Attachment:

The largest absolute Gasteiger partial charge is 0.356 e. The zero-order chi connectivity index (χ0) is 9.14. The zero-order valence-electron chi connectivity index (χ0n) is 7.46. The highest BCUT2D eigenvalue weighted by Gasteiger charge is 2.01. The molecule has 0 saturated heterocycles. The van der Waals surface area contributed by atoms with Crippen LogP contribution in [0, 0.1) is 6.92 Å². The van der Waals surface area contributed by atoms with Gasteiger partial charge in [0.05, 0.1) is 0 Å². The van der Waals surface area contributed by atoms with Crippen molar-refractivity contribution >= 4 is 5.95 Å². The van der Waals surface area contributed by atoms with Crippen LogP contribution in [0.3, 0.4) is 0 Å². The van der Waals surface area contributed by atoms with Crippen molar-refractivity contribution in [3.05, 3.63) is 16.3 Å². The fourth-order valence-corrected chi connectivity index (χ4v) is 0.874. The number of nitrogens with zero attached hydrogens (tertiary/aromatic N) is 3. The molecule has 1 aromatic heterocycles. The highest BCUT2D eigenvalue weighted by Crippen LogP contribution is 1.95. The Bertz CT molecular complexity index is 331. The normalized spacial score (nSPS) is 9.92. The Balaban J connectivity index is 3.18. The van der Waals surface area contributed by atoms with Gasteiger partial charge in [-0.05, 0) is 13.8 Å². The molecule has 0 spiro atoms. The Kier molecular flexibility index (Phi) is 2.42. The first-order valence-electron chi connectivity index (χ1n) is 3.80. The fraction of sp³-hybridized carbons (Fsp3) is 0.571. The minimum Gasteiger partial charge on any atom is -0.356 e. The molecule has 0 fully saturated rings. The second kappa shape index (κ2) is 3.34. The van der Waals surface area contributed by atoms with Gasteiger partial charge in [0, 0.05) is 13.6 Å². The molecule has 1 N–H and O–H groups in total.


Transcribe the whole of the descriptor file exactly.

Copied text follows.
The largest absolute Gasteiger partial charge is 0.356 e. The zero-order chi connectivity index (χ0) is 9.14. The zero-order valence-electron chi connectivity index (χ0n) is 7.46. The highest BCUT2D eigenvalue weighted by Gasteiger charge is 2.01. The molecule has 0 saturated heterocycles. The van der Waals surface area contributed by atoms with Crippen LogP contribution in [0, 0.1) is 6.92 Å². The van der Waals surface area contributed by atoms with Gasteiger partial charge in [0.05, 0.1) is 0 Å². The van der Waals surface area contributed by atoms with Crippen molar-refractivity contribution >= 4 is 5.95 Å². The van der Waals surface area contributed by atoms with Crippen LogP contribution in [0.3, 0.4) is 0 Å². The van der Waals surface area contributed by atoms with Crippen molar-refractivity contribution in [3.05, 3.63) is 16.3 Å². The fourth-order valence-corrected chi connectivity index (χ4v) is 0.874. The number of nitrogens with zero attached hydrogens (tertiary/aromatic N) is 3. The molecule has 1 aromatic heterocycles. The highest BCUT2D eigenvalue weighted by Crippen LogP contribution is 1.95. The Bertz CT molecular complexity index is 331. The normalized spacial score (nSPS) is 9.92. The Balaban J connectivity index is 3.18. The van der Waals surface area contributed by atoms with Gasteiger partial charge in [-0.05, 0) is 13.8 Å². The molecule has 0 spiro atoms. The Kier molecular flexibility index (Phi) is 2.42. The first-order valence-electron chi connectivity index (χ1n) is 3.80. The fraction of sp³-hybridized carbons (Fsp3) is 0.571. The minimum Gasteiger partial charge on any atom is -0.356 e. The molecule has 0 fully saturated rings. The second kappa shape index (κ2) is 3.34. The van der Waals surface area contributed by atoms with Gasteiger partial charge in [0, 0.05) is 13.6 Å². The molecule has 1 N–H and O–H groups in total.